Testing Actor Systems (Scala)

Testing Actor Systems (Scala)

As with any piece of software, automated tests are a very important part of the development cycle. The actor model presents a different view on how units of code are delimited and how they interact, which has an influence on how to perform tests.

Akka comes with a dedicated module akka-testkit for supporting tests at different levels, which fall into two clearly distinct categories:

  • Testing isolated pieces of code without involving the actor model, meaning without multiple threads; this implies completely deterministic behavior concerning the ordering of events and no concurrency concerns and will be called Unit Testing in the following.
  • Testing (multiple) encapsulated actors including multi-threaded scheduling; this implies non-deterministic order of events but shielding from concurrency concerns by the actor model and will be called Integration Testing in the following.

There are of course variations on the granularity of tests in both categories, where unit testing reaches down to white-box tests and integration testing can encompass functional tests of complete actor networks. The important distinction lies in whether concurrency concerns are part of the test or not. The tools offered are described in detail in the following sections.

Note

Be sure to add the module akka-testkit to your dependencies.

Unit Testing with TestActorRef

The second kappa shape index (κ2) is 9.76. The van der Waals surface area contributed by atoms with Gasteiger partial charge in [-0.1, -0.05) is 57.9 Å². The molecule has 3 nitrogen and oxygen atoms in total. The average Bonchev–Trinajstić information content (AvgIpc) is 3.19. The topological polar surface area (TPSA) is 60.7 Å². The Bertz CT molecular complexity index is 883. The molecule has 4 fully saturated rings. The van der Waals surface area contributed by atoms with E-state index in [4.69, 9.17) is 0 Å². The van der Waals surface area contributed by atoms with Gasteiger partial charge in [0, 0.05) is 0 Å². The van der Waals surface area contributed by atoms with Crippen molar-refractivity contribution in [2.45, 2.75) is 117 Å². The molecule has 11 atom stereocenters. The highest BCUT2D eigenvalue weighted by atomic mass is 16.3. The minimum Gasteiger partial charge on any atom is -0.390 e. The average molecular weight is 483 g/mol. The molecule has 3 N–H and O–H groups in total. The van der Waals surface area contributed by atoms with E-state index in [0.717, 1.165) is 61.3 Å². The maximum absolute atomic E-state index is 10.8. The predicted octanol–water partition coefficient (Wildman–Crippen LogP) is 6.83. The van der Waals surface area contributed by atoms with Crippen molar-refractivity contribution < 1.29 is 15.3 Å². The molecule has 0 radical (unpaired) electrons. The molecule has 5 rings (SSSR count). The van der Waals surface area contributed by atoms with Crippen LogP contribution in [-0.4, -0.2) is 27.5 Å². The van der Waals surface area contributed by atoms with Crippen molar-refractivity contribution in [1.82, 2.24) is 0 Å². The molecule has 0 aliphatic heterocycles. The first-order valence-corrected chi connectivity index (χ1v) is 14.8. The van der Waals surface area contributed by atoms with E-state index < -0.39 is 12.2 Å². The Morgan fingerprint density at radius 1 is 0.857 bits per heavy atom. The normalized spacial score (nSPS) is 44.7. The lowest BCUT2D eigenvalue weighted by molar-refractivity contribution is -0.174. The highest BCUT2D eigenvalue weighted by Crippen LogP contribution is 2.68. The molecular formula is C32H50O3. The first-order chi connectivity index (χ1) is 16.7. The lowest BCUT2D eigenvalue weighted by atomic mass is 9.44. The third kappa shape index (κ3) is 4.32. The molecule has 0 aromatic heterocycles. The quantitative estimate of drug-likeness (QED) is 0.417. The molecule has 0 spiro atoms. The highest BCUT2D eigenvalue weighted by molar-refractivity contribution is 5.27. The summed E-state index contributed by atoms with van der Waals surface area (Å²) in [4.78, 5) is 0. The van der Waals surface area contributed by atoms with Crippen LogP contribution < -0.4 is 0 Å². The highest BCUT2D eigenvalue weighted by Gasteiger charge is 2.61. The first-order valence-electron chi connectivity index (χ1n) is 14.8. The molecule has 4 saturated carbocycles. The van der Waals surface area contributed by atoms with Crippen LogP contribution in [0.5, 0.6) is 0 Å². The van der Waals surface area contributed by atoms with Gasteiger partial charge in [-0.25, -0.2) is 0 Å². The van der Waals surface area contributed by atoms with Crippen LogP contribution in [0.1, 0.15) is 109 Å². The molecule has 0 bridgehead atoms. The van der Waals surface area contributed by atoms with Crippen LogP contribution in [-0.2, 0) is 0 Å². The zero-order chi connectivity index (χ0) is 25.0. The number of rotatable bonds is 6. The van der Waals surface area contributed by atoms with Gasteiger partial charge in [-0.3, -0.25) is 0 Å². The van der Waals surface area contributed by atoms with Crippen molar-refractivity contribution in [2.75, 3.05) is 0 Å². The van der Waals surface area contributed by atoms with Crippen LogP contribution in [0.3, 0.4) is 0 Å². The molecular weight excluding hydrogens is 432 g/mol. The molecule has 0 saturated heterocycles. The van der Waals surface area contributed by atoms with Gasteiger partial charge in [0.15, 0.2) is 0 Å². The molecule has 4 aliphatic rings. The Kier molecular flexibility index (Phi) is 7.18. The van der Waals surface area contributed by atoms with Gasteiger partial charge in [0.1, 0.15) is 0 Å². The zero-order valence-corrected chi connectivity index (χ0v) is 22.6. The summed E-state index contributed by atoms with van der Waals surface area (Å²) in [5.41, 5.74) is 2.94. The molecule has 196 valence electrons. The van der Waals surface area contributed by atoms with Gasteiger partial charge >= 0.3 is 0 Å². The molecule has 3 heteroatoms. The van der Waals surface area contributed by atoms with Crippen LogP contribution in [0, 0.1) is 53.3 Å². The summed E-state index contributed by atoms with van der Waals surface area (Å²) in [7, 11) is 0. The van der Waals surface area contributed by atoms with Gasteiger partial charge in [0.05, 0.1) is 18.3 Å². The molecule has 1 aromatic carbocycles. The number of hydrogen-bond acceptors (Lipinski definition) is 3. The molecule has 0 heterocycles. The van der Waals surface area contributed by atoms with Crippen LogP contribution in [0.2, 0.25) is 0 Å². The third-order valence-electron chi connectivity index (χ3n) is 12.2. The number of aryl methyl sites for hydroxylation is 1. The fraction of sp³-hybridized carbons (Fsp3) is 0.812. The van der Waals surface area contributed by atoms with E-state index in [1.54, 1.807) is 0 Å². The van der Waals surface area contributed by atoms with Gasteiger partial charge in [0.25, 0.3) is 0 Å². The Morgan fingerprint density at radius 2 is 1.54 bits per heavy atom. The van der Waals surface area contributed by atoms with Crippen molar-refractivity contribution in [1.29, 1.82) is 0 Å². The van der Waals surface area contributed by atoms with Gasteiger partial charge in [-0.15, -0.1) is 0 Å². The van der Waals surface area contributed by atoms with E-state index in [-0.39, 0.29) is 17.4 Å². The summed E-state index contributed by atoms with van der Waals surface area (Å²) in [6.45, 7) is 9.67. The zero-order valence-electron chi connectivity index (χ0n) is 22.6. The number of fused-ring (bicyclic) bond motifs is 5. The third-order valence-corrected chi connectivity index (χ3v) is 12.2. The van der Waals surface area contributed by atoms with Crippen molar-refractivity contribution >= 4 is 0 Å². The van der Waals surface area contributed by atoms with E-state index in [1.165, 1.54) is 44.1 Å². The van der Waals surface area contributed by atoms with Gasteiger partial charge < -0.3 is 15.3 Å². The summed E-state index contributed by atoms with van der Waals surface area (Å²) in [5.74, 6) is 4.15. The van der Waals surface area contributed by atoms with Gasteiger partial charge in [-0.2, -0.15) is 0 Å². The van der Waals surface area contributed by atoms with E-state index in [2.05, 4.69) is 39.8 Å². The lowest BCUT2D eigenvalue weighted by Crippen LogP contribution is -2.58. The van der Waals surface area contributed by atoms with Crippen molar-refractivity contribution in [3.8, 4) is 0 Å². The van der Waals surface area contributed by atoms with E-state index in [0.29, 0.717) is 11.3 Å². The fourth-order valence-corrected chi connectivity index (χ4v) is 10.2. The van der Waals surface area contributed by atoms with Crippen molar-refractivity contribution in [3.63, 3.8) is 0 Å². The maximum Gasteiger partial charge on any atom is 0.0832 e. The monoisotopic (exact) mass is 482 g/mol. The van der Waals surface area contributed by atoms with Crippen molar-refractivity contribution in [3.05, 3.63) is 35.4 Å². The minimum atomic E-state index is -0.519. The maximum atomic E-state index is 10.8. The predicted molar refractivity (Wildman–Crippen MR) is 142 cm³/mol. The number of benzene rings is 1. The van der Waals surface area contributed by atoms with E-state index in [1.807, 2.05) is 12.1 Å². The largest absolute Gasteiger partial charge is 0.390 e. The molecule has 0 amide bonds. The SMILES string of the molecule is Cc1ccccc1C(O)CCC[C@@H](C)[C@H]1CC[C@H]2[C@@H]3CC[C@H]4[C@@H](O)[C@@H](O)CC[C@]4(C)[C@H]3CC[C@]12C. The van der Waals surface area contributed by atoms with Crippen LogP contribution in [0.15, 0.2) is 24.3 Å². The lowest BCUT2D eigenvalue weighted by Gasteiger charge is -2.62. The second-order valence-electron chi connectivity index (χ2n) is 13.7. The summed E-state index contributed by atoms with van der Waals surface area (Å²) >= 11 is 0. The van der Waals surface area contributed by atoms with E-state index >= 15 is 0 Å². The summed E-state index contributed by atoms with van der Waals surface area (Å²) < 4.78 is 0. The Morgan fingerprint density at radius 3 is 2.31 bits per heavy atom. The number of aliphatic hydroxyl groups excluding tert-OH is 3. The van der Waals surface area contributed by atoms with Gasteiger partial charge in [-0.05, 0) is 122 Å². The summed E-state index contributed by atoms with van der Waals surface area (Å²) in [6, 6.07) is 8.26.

Testing the business logic inside Actor classes can be divided into two parts: first, each atomic operation must work in isolation, then sequences of incoming events must be processed correctly, even in the presence of some possible variability in the ordering of events. The former is the primary use case for single-threaded unit testing, while the latter can only be verified in integration tests.

Normally, the ActorRef shields the underlying Actor instance from the outside, the only communications channel is the actor’s mailbox. This restriction is an impediment to unit testing, which led to the inception of the TestActorRef. This special type of reference is designed specifically for test purposes and allows access to the actor in two ways: either by obtaining a reference to the underlying actor instance, or by invoking or querying the actor’s behaviour (receive). Each one warrants its own section below.

Obtaining a Reference to an Actor

Having access to the actual Actor object allows application of all traditional unit testing techniques on the contained methods. Obtaining a reference is done like this:

import akka.testkit.TestActorRef

val actorRef = TestActorRef[MyActor]
val actor = actorRef.underlyingActor

Since TestActorRef is generic in the actor type it returns the underlying actor with its proper static type. From this point on you may bring any unit testing tool to bear on your actor as usual.